► In today’s Seattle Times — Starbucks CEO put on the spot about workers’ unpredictable work hours — The email went out early Wednesday, an official-looking message to reporters saying that the Starbucks annual shareholders meeting, long slated for later that morning, was being rescheduled due to “exigent business needs.” The email — complete with hoax website — was sent by Working Washington, a union-backed advocacy group that has been pushing for more consistent scheduling for workers, including those at Starbucks. “Scheduling is a serious issue. But sometimes it’s good to have a little fun in exposing the issue too,” Sage Wilson, Working Washington’s spokesperson, said of the hoax, which initially fooled a few media organizations and investment websites. The intent wasn’t to trick people but to have them think about what it feels like to have their schedules changed by Starbucks at the last minute, he said.
EDITOR’S NOTE — Bravo, Working Washington. Well done.
► In today’s Seattle Times — App-based ride services may be able to pick up at Sea-Tac — The Port of Seattle plans to allow app-based ride services such as Uber and Lyft to pick people up from Seattle-Tacoma International Airport as early as March 31.
TAKE A STAND — Please sign this petition created by Organized Workers for Labor Solidarity that urges Supreme Court justices to honor unions and reject the Friedrichs case attacking public employee unions.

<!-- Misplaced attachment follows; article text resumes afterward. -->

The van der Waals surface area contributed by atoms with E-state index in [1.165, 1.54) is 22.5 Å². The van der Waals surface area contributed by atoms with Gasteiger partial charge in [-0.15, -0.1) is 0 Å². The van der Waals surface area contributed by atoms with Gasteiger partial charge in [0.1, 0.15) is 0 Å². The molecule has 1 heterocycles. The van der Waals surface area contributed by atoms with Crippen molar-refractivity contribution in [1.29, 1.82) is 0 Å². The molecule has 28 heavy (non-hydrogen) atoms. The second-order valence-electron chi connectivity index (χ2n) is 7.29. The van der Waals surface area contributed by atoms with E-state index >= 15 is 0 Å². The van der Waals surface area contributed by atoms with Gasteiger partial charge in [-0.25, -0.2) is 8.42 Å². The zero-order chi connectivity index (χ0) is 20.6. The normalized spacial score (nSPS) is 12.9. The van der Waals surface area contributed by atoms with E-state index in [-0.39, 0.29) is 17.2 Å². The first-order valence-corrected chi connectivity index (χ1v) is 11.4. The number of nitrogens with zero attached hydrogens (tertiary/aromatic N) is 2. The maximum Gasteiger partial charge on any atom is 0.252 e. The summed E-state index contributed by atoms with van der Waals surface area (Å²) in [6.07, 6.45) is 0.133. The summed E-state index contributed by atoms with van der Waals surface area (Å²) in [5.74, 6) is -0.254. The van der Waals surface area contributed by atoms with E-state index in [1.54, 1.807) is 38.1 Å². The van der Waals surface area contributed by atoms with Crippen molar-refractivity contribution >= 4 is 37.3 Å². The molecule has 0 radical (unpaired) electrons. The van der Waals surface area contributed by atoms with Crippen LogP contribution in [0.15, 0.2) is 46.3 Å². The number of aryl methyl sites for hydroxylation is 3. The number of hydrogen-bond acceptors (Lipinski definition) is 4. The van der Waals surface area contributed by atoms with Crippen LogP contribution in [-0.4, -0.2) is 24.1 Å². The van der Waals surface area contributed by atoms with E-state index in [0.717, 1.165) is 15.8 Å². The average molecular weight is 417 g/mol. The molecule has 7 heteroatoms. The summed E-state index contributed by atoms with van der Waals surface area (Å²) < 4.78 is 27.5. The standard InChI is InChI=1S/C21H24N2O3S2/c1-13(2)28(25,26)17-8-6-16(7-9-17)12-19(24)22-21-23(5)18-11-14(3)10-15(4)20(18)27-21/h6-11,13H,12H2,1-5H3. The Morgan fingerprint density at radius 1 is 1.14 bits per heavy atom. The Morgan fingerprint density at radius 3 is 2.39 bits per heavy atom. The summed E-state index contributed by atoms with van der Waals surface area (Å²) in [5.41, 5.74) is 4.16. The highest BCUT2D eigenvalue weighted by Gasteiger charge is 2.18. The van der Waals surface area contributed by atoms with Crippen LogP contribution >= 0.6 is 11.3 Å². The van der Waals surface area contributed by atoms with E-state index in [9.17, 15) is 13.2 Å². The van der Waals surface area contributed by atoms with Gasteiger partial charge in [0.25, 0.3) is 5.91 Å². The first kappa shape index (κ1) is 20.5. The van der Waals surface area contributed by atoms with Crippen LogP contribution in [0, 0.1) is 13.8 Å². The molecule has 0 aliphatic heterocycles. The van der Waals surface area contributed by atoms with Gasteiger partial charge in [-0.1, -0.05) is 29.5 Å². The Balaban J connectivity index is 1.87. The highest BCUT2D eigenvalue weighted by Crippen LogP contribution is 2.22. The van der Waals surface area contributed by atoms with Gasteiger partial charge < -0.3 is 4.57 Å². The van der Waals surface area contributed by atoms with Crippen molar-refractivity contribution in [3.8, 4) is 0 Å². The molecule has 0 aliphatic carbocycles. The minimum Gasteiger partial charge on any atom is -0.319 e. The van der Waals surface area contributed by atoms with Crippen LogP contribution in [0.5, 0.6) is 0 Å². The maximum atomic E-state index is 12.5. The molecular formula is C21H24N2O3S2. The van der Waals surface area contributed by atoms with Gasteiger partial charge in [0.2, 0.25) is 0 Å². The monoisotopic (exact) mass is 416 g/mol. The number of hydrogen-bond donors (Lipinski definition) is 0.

Although the court remains ideologically tied at 4-4 with the Senate Republicans’ refusal to consider Obama’s nominee, it is not known whether Friedrichs will be decided this year or held over for rehearing when there is a new justice.
► From Politico — By 2-to-1 margin, Americans want Senate to consider Supreme Court nominee — By a margin of 2-to-1, American voters say the Senate should consider the nomination of Merrick Garland to the Supreme Court, according to the results of a national Quinnipiac University survey released Thursday.
ALSO at The Stand — ‘Consensus nominee’ Garland faces GOP blockade (editorial)
► In the Spokesman-Review — Senate should hold judicial hearing (editorial) — U.S. Rep. Cathy McMorris Rodgers (R-5th) says, “I stand by the Senate in their decision on how to move forward with the confirmation process.” This “forward” motion is a refusal to budge. There’s nothing thoughtful about that. McMorris Rodgers (is) trying to cover blatant partisanship with high-minded-sounding rhetoric… If Garland is deemed unworthy, vote him down. That’s how the process has always worked. Changing it now would set an irresponsible precedent.